The World of Modern Home Security

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By Crispin Bateman
Updated on Tuesday 29 October 2019

The thing most likely to lower your home contents insurance premiums is lowering the risk for the insurance company – and one of the things that most mitigates that risk is having home security.

Home security technology has come a long way since the days of simply locking your front door and having a sign on the gate saying ‘beware of the dog’! With the recent development of smart homes and the ‘Internet of Things’, home security is in a booming phase.

modern security

The Most Basic

The minimum requirement for home contents insurance is that your house is a securely locked environment. This means that all windows and doors are locked in such a manner that they cannot be opened from the outside without a key.

Remember that merely having the locks does not guarantee security – you also have to use them! Home insurance policies are not obliged to pay out if it’s discovered (by the police, or otherwise) that the house was not securely locked at the time of burglary. Make sure that if you go out, even if it’s just a quick ‘pop to the shops’, that your house is securely locked.


A deterrent is something which makes the idea of approaching the house undesirable for any potential thieves – it doesn’t actually stop entry. Examples of deterrents are:

Motion-sensing external lighting

This basic form of home security is simply an external wall-mounted light with a sensor that turns it on should any movement be detected near the house. Typically, they put off thieves, whose subtle approach is noticed, and trigger a belief that other security measures are in place.

While external lighting will put off most opportunists, it does little else and its impact on premiums is limited.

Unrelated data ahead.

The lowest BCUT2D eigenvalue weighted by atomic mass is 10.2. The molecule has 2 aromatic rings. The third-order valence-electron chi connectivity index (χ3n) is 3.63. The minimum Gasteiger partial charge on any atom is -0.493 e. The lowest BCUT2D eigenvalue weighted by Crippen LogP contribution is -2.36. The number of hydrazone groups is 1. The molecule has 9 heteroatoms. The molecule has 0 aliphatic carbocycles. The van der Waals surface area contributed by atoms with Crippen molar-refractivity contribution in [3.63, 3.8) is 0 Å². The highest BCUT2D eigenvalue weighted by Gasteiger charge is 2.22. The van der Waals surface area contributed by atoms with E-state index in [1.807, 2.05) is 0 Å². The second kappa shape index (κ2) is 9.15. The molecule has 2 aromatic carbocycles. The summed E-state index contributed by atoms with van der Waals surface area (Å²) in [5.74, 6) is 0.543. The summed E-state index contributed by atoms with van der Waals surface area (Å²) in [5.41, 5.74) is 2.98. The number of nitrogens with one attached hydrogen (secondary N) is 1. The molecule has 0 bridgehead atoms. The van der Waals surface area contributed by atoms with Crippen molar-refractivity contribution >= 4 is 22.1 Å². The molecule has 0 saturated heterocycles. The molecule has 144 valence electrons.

Independent house alarm

The most common type of house alarm is one which is independent of any external security system. Though these alarms are really nothing more than an improved version of the motion-sensing light, they are psychologically a far greater deterrent and very effective in warding off intruders.


Having video surveillance of your home is a huge turnaround for potential thieves and visible cameras (even if they are not connected!) provide a strong level of deterrent.

Prevention Systems

Having more impact than a deterrent, a prevention system is a barrier to thieves entering your home. It starts with the humble locked door, and only improves from there:

Linked house alarm

An upgrade of the independent house alarm is a linked alarm. It is connected (usually via a third party security company) to the police who will be informed of any break in to your home and respond accordingly.

Additionally, a linked alarm system will provide all of the deterrents of a more standard house alarm.

Home safe

Consider purchasing a safe for your smaller valuables (jewellery etc.). Safes come in all shapes and sizes, and can be bought off the shelf or professionally fitted.

A safe is a solid way to let your insurance company know you are serious about your home security.